10. In the gospels I noticed that your translation sometimes has more words and occasionally even more verses than other recent translations of the New Testament. Why is that?

In FAQ by ProjectWartburg

There are hundreds of handwritten manuscripts of the New Testament. There are many small differences between these hand-written copies. Most of these variants fall into the category of “typos” which do not affect the meaning of the text, but occasionally some manuscripts have words or even verses that are missing from other copies of the New Testament.

Recent English translations fall into two general camps in their approach to the text of the New Testament. Some translations closely follow the so-called Textus Receptus (TR, Received Text) which was the basis of the King James Version. The so-called Majority Text (MT) is not identical to the Textus Receptus, but both reconstructions of the text rely heavily on late medieval manuscripts and are sometimes also called the Byzantine text type. Closely following this tradition results in a longer text of the New Testament.

The second major approach follows a critically reconstructed text which relies much more heavily on older Greek manuscripts with an emphasis on texts from Egypt, where there are more old texts that have survived because of the dry climate. This text type is sometimes called the Alexandrian text. This tradition is summarized in the critical editions of the New Testament known as the UBS/Nestle editions. Overall, it is this tradition that results in a shorter text of the New Testament.

In this brief FAQ we cannot go into the intricacies of the ongoing battles between these two schools other than to note that proponents of the TR/MT end of the spectrum argue that the Byzantine text type is the most carefully preserved text in the main line of transmission of the text throughout the church, and that the Egyptian type texts have significant corruptions and omissions. Proponents of the UBS/Nestle tradition argue that the Byzantine type texts have been amplified by a lot of scribal additions over the centuries.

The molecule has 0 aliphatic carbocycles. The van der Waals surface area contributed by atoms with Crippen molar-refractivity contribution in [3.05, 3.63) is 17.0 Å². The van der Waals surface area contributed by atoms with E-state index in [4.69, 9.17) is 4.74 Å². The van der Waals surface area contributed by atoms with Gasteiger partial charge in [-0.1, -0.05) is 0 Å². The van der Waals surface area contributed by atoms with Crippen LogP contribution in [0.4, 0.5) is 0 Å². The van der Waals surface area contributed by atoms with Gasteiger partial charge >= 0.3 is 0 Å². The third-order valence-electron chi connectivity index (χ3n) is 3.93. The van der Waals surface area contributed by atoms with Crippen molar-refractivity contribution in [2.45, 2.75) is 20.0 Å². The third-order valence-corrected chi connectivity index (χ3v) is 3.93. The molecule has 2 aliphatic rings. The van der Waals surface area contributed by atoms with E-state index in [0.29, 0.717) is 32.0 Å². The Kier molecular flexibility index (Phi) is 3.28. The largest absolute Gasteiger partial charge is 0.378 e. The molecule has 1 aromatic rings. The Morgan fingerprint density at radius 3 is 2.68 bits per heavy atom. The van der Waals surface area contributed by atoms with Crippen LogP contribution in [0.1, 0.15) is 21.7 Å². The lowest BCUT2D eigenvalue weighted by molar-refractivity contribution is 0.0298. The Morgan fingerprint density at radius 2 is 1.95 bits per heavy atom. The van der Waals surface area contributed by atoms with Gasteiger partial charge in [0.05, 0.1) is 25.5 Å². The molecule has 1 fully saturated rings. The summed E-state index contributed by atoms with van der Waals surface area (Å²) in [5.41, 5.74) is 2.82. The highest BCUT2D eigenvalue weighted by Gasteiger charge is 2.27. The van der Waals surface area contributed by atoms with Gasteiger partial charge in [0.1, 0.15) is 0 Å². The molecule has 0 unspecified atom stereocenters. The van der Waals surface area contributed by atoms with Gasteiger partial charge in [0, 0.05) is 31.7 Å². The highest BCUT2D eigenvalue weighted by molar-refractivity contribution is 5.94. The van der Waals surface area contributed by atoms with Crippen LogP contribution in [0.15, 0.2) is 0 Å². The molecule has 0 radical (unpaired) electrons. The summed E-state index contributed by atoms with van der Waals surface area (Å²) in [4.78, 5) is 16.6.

The NIV, ESV, and HCSB are all translations in the UBS/Nestle tradition. These translations may occasionally follow a Greek text different from the text given preference in the UBS/Nestle text.

The New King James and some of its cousins are examples of translations in the Textus Receptus tradition.

Our approach to the text of the New Testament is to avoid a bias toward any one textual tradition or group of manuscripts. An objective approach considers all the witnesses to the text (Greek manuscripts, lectionaries, translations, and quotations in the church fathers) without showing favoritism for one or the other, since each of these has its own strengths and weaknesses as a witness to the text. In the New Testament, a fuller text than that of the UBS/Nestle should be weighed on a case by case basis because UBS/Nestle tends to lean too heavily toward the theory that the shorter text is the better reading.  In general, as we examine significant variants, the reading in a set of variants that has the earliest and widest support in the witnesses is the one included in the text. The other readings in a set of variants are dealt with in one of three ways:

  • A reading that has very little early or widespread support in the witnesses is not footnoted in order to avoid an overabundance of textual notes.
  • A reading with significant early and/or widespread support but not as much early or widespread evidence as the other reading is reflected in a footnote that says, “Some witnesses to the text read/add/omit: . . . .”
  • A familiar or notable reading from the King James tradition (e.g. the addition or omission of a whole verse) whose support is not nearly as early or widespread as the other reading can be reflected in a footnote that says, “A few witnesses to the text read/add/omit: . . . .”

In short, readings and verses that are omitted from UBS/Nestle-based versions of the New Testament, which have textual support that is ancient and widespread are included in our translation. If there are readings where the evidence is not clear-cut, our “bias,” if it can be called that, is to include the reading with a note that not all manuscripts have it. The result is that our New Testament is slightly longer than many recent translations of the New Testament.